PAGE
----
Culturally relevant or responsive teaching is a pedagogy grounded in the idea that educators teach to students’ unique cultural strengths. Geneva Gay is one of the early leaders in this field, and her book Culturally Responsive Teaching: Theory, Research, and Practice (2000) became popular as a way to teach ethnically diverse students. Early work in this field focused on African American and Native American students in the United States.
In 2004, I published an article on my website entitled ESL Teacher as Cultural Broker after hearing James Banks speak on multicultural education. I urged classroom and content-area teachers to avoid interpreting the behavior of others through the eyes of their own culture. The idea that teachers should be culturally responsive to ELs became a passion of mine. Today, the term “culturally responsive teaching” has been expanded to include culturally and linguistically diverse students. In her recent book, Making Connections: Culturally Responsive Teaching and the Brain (2014), Zaretta Hammond relates the term to culturally and linguistically diverse learners and links classroom instruction and cognition.
Here are four pathways to a culturally responsive classroom that teachers need to take:
1) Get to know your ELs. Children from backgrounds where the culture and language in school are different from that of the majority culture may be at a disadvantage in academic learning. These children often become marginalized in the classrooms. Teachers need to consider what schema ELs bring to the classroom and to link instruction to the students’ personal, cultural, and world experiences. Teachers should also strive to make the information relevant to ELs and to understand how culture impacts the learning of their students. ELs will bring a wealth of experiences from their families, homes, neighborhoods, and communities to school. Children with diverse linguistic and cultural backgrounds have stories and experiences that are unique. Teachers should use these experiences to help children begin to understand other cultures. They should build on the knowledge their students and families have of the countries they come from and the cultures they represent. Here is an excellent article by Xiao-lin Yin-Croft on “Working with Chinese ELLs and their Families” on the Colorin Colorado website.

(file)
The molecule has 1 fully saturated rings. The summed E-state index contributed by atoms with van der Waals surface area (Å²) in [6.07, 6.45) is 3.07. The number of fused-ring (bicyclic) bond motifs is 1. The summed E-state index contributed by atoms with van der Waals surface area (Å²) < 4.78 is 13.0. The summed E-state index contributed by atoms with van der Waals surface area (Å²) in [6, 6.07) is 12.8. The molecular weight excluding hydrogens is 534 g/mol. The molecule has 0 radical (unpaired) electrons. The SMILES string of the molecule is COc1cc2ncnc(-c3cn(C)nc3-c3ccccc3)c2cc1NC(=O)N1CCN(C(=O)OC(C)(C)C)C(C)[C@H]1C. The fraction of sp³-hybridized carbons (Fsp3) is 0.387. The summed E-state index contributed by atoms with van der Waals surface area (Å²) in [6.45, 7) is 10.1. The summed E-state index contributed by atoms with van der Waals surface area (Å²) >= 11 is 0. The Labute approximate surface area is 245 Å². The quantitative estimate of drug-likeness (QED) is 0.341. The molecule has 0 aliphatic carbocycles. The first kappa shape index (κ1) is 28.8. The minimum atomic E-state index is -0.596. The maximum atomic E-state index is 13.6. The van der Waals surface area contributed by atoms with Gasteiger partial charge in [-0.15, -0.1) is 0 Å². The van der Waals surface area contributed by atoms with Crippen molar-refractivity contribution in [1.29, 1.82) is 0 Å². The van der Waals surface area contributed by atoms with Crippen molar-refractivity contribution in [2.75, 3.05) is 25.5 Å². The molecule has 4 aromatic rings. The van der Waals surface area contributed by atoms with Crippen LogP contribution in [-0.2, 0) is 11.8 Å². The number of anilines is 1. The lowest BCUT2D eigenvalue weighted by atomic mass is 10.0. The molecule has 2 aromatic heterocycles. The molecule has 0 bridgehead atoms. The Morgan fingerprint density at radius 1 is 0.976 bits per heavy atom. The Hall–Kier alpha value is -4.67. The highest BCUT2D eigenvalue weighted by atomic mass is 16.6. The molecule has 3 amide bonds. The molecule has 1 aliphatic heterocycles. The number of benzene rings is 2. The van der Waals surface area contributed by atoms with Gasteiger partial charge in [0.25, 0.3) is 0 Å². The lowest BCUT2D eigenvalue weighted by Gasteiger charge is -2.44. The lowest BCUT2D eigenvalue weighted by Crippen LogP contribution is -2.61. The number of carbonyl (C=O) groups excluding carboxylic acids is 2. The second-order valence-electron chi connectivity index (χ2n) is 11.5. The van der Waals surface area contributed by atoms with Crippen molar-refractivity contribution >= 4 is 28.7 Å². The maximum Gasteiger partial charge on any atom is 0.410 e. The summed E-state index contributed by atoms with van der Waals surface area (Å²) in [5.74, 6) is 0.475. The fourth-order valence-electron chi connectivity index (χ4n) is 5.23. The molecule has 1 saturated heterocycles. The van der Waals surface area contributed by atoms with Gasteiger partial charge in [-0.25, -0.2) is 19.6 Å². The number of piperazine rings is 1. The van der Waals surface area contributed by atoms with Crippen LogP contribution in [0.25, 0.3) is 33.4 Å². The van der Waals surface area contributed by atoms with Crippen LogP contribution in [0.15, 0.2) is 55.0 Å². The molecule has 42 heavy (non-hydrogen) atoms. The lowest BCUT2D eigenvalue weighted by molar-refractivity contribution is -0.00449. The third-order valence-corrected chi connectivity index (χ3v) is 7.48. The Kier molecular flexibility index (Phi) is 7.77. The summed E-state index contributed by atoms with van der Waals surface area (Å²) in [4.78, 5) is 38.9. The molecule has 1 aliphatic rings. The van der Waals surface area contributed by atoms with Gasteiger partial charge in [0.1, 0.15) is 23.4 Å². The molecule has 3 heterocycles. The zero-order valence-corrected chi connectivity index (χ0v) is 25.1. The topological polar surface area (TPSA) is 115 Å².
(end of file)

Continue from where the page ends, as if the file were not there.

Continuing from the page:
2) Build relationships with the families of ELs. When families of ELs are actively engaged in the education of their children, those children will attend school more regularly, be less likely to drop out, and be more successful academically. Many classroom teachers do not know how to communicate with parents who do not speak English and who are not familiar with U.S. school practices (Haynes, 2015). Teachers need to recognize and appreciate the legitimacy of the cultural heritages of different ethnic groups. There is no “right” or “wrong” when looking at the cultural beliefs of the families of culturally and linguistically diverse backgrounds. Here are 6 Tips for Communicating with Families of ELs.
3) Provide a welcoming classroom environment for your ELs. Teachers can alleviate many fears experienced by beginning ELs by creating a welcoming environment in their classes. A nurturing teacher and welcoming classmates can greatly help beginning ELs cope with the challenges they face. The more comfortable new arrivals feel in your classroom, the more quickly they will be able to learn. The more anxiety students experience, the less language they will comprehend. Learn a few words of the languages of your ELs and have them teach a few words to their classmates. Display pictures and artifacts from your students’ home counties. Have newcomers write in a home-language diary, read books in their home language, draw pictures of people and places in their home countries, and share music from their culture.
4) Make academic information accessible to ELs. Scaffolding academic learning
so that ELs are full participants in your classroom is essential to their academic success. Teachers need to find culturally relevant ways to support the learning of our students. When teachers scaffold lessons, they break down the language into manageable pieces or chunks. This way, students can be given the necessary support to understand the information provided in the lesson. Lecture-style teaching excludes ELs from the learning in a classroom so they benefit from cooperative learning strategies.We don’t want to relegate ELs to the fringes of the classroom, doing a separate lesson with a classroom aide or ESL teacher. Working in small groups gives ELs an authentic reason to use academic vocabulary and real reasons to discuss key concepts.
Here are two other excellent resources: